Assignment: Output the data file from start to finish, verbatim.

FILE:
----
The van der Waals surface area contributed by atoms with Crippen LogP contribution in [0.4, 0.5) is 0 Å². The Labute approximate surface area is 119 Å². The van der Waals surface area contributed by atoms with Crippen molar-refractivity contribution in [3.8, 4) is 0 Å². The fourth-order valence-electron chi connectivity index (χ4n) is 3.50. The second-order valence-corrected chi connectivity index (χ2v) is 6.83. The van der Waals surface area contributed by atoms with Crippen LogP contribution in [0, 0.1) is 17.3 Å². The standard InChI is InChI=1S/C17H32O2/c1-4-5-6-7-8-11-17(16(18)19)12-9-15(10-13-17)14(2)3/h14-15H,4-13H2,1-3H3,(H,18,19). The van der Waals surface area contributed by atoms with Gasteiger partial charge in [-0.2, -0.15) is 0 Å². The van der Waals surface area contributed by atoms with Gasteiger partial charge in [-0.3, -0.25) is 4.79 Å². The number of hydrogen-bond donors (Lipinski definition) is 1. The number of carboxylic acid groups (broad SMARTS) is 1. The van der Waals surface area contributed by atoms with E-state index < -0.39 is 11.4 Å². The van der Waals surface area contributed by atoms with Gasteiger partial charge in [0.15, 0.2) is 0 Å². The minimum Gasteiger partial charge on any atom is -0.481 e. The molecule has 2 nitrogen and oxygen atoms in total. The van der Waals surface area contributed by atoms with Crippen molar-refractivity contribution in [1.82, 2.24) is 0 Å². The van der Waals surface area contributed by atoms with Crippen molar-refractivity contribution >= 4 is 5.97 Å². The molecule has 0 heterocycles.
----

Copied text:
The van der Waals surface area contributed by atoms with Crippen LogP contribution in [0.4, 0.5) is 0 Å². The Labute approximate surface area is 119 Å². The van der Waals surface area contributed by atoms with Crippen molar-refractivity contribution in [3.8, 4) is 0 Å². The fourth-order valence-electron chi connectivity index (χ4n) is 3.50. The second-order valence-corrected chi connectivity index (χ2v) is 6.83. The van der Waals surface area contributed by atoms with Crippen LogP contribution in [0, 0.1) is 17.3 Å². The standard InChI is InChI=1S/C17H32O2/c1-4-5-6-7-8-11-17(16(18)19)12-9-15(10-13-17)14(2)3/h14-15H,4-13H2,1-3H3,(H,18,19). The van der Waals surface area contributed by atoms with Gasteiger partial charge in [-0.2, -0.15) is 0 Å². The van der Waals surface area contributed by atoms with Gasteiger partial charge in [-0.3, -0.25) is 4.79 Å². The number of hydrogen-bond donors (Lipinski definition) is 1. The number of carboxylic acid groups (broad SMARTS) is 1. The van der Waals surface area contributed by atoms with E-state index < -0.39 is 11.4 Å². The van der Waals surface area contributed by atoms with Gasteiger partial charge in [0.15, 0.2) is 0 Å². The minimum Gasteiger partial charge on any atom is -0.481 e. The molecule has 2 nitrogen and oxygen atoms in total. The van der Waals surface area contributed by atoms with Crippen molar-refractivity contribution in [1.82, 2.24) is 0 Å². The van der Waals surface area contributed by atoms with Crippen molar-refractivity contribution >= 4 is 5.97 Å². The molecule has 0 heterocycles.